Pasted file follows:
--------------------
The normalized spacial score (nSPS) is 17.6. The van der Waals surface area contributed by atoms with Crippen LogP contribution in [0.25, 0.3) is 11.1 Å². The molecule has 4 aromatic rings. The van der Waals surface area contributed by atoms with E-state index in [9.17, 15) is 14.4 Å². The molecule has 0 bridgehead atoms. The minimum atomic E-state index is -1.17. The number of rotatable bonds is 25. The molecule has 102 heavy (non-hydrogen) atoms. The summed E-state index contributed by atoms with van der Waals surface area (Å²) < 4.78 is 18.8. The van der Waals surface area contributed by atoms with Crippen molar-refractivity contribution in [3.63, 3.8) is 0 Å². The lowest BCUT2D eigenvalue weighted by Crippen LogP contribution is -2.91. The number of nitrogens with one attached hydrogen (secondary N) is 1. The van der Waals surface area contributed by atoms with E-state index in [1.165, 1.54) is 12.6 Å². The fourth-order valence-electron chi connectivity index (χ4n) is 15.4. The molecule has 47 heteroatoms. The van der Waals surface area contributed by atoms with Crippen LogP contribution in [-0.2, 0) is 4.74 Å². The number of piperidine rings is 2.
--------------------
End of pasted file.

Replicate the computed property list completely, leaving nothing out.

The normalized spacial score (nSPS) is 17.6. The van der Waals surface area contributed by atoms with Crippen LogP contribution in [0.25, 0.3) is 11.1 Å². The molecule has 4 aromatic rings. The van der Waals surface area contributed by atoms with E-state index in [9.17, 15) is 14.4 Å². The molecule has 0 bridgehead atoms. The minimum atomic E-state index is -1.17. The number of rotatable bonds is 25. The molecule has 102 heavy (non-hydrogen) atoms. The summed E-state index contributed by atoms with van der Waals surface area (Å²) < 4.78 is 18.8. The van der Waals surface area contributed by atoms with Crippen molar-refractivity contribution in [3.63, 3.8) is 0 Å². The lowest BCUT2D eigenvalue weighted by Crippen LogP contribution is -2.91. The number of nitrogens with one attached hydrogen (secondary N) is 1. The van der Waals surface area contributed by atoms with E-state index in [1.165, 1.54) is 12.6 Å². The fourth-order valence-electron chi connectivity index (χ4n) is 15.4. The molecule has 47 heteroatoms. The van der Waals surface area contributed by atoms with Crippen LogP contribution in [-0.2, 0) is 4.74 Å². The number of piperidine rings is 2.